THE CREATIONIST COMING-OUT: JOKE? PARODY? SCAM? Jerry Coyne, of Why Evolution is True, asks whether Heffernan's coming out was a scam or joke or parody. He concludes that it was not, that she was serious.

I agree that it was not a joke or parody. But a scam? In the sense of If-I'm-outrageous-then-I-can-raise-my-profile-and-get-better-gigs? On that I am agnostic. She wouldn't be the first writer to reach for the moon by posing as a loony. I suggest this somewhat seriously partly on the basis of her tweets about her piece, which have a jocular and teasing tone. That is, until she switches stagecraft, becoming the persecuted little girl accusing Carl Zimmer, with his rationality and his evolutionary facts, of being a big meanie.

I'm not at all sure, despite what Laura Helmuth and others have said, that declaring herself to be a creationist must be a bad career move for a technology writer. Heffernan is sure to be idolized by many, including some who don't yet grasp this fact: She is not affirming that In the beginning God created the heavens and the Earth.

Nope. People, she's engaging in lit crit.

Passé lit crit.

So long as she sticks to disputable premises and doesn't invent easily refuted Bob Dylan quotes like Jonah Lehrer, Heffernan may become something other than a yahoo at Yahoo! Maybe she'll follow in the footsteps of another heroine of the fantasists, the vaccines-cause-autism tale-teller Jenny McCarthy: Move to "reality" television as a host on The View.

SASQUATCH REVEALED: THE BIGFOOT GENOME PROJECT. It should be easy to mock the Bigfoot Genome Project, right? But if you read the two accounts described below, it's hard to laugh at this misguided genetic research without squirming. The analysis of DNA purportedly from the apelike creature said to roam the Pacific Northwest appears to be painfully sincere. Those involved in it are fortunate to have fallen into the talented hands of a couple of intrinsically polite and patient science journalists.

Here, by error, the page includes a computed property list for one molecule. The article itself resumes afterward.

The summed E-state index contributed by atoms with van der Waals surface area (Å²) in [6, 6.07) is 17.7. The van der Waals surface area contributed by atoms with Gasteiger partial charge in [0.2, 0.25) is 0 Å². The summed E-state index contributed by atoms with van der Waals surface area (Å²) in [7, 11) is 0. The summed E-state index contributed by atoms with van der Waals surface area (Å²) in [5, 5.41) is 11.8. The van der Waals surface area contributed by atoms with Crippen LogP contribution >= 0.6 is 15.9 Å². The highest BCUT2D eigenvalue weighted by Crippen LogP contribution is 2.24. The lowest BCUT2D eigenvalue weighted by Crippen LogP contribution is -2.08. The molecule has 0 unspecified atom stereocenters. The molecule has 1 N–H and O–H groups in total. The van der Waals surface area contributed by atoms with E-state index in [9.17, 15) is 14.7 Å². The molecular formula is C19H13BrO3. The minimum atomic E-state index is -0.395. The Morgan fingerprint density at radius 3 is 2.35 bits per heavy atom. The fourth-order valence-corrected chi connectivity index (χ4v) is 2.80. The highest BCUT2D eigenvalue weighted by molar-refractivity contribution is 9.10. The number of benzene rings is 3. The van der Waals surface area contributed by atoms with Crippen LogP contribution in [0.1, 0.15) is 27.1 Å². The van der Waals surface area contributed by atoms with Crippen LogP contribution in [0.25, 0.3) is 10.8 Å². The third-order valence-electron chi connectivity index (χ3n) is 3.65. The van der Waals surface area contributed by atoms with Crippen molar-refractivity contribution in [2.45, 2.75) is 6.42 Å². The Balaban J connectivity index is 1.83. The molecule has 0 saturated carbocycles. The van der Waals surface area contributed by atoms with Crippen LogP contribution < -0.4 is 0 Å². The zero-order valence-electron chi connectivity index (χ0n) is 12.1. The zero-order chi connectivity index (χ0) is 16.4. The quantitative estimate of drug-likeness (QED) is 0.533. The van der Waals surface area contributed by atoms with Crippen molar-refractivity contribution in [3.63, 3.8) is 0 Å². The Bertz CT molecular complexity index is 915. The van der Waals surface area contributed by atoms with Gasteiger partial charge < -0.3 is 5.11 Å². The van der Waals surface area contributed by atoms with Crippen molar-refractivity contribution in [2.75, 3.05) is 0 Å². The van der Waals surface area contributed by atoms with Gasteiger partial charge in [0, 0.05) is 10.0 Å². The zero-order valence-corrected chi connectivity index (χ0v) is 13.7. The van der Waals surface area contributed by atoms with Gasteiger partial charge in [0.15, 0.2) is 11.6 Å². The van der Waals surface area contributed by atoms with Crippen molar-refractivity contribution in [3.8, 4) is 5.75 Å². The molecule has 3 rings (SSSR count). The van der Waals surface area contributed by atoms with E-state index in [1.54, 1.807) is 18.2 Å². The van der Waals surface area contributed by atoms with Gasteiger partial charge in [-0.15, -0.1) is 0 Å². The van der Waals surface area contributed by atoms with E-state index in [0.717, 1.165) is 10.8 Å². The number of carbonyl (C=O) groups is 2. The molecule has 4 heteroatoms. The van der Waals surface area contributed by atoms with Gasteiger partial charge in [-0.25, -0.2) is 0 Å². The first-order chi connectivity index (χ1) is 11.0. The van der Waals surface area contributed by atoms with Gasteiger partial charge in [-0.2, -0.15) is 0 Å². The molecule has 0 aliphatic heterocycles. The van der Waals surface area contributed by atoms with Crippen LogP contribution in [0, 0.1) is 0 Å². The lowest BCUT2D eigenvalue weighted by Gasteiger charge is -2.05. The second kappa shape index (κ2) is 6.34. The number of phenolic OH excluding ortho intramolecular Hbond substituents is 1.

Eric Berger, the Houston Chronicle's SciGuy, checked the Bigfoot data with an anonymous geneticist who reported that the genome was a mishmash that included possum. A few days later, Berger reported on reaction from the lead author of the Bigfoot paper, which appeared in an online journal hatched for the occasion and titled, appropriately, DeNovo.

And then there is John Timmer's careful, almost gentle, investigation for Ars Technica. He concludes also that the Bigfoot genome is a mishmash, one heavily contaminated with human DNA. The researchers have a different interpretation of the several kinds of human mitochondrial DNA in the samples, which are mostly mtDNA haplotypes that arose in Europe plus a couple from Africa. These they see as evidence that Sasquatch is a hybrid of humans and another primate, and that it crossed the Greenland ice sheet from Europe to North America some 13,000 years ago.

Sasquatch? Credit: Tree & J. Hensdill

The Sasquatch of folklore, it has generally been argued by believers, is an unknown great ape, perhaps even a hominin. But as long as we're entertaining improbable hypotheses like European origin and Greenland crossing, let's add another. The possum DNA identified by Berger's expert got me to wondering: Perhaps Bigfoot is not a primate after all. Perhaps it's a marsupial.